Trusted Research is a campaign to raise awareness of the risks to research collaborations which may occur when working with organisations or research partners with links to nations whose democratic and ethical values are different from our own. This advice has been produced in consultation with academia and industry, and is designed to help the UK’s world-leading research and innovation sector get the most out of international collaboration whilst protecting intellectual property (IP), sensitive research and personal information.
This guide is to assist industry in forming long-term, trusted and secure relationships with academia which are valued by both partners.
- Outlines the potential risks to UK research and innovation
- Helps researchers, UK universities and industry partners to have confidence in international collaboration and make informed decisions around those potential risks
- Explains how to protect research and staff from potential theft, misuse or exploitation
Industry and research
The business sector is the single largest contributor to UK research and development (R&D) spending £23.7 billion in 2017, accounting for 68% of the total UK R&D expenditure. Expenditure on research and development performed by UK businesses reached £25.0 billion in 2018, an increase of 5.8%¹.
The UK government's Industrial Strategy sets out a target to "raise investment on R&D to 2.4% of GDP by 2027". As the largest contributor to total UK R&D expenditure, the business sector is integral to achieving this objective².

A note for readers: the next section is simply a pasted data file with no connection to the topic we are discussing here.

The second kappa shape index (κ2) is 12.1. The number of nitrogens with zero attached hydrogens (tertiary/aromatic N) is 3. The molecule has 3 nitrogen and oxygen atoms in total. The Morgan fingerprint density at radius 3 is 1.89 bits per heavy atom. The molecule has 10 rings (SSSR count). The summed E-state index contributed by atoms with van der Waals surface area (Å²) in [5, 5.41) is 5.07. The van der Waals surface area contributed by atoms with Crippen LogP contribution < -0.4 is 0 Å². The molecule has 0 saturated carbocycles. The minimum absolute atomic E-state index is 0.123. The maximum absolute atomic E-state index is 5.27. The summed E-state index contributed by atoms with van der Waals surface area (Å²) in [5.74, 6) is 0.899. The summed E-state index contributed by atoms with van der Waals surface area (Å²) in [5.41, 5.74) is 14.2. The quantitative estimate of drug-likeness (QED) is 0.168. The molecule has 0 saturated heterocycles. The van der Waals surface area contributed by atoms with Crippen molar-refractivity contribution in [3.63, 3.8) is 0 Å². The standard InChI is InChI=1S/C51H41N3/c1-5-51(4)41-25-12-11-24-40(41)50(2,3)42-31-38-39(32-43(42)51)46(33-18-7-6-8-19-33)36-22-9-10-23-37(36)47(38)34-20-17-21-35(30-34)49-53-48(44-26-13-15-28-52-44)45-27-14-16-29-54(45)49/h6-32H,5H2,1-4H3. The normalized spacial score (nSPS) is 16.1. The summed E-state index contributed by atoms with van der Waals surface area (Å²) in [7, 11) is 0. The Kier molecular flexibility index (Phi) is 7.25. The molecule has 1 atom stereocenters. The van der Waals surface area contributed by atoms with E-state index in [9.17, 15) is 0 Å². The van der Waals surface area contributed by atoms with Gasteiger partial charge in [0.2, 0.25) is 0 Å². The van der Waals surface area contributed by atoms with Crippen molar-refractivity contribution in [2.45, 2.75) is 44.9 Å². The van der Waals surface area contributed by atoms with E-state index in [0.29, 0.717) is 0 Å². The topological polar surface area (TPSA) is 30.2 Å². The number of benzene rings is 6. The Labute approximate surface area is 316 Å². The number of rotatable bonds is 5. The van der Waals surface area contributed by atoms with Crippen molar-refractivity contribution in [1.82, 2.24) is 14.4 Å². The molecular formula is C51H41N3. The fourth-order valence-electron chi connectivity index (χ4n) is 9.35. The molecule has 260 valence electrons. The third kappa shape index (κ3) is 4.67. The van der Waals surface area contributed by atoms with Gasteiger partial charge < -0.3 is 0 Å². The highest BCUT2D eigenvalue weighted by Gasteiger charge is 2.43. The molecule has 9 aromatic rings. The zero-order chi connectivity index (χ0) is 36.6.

For industry, working with academia provides considerable benefits, such as access to high-quality research talent and facilities. Many industries and businesses innovate internally. However, it can be more efficient to sponsor academic research and may produce better research outcomes.
International trade and collaboration are essential to the continued prosperity of the UK. The government, through its Industrial Strategy and Export Strategy, seeks to support organizations of all sizes to take advantage of the opportunities offered through trading and collaborating across the globe. Trusted Research for Industry outlines how industrial partners can support academia to enable international partnerships to flourish and develop securely, safeguarding UK prosperity.
Civil R&D funding
Civil R&D is primarily funded by business/industry (81%), with 13% from overseas funding and 3% from the UK government.
More than half of UK research is a product of international partnerships and these international relationships extend further than collaboration; 42% of postgraduates and 31% of staff in universities are from outside the UK³.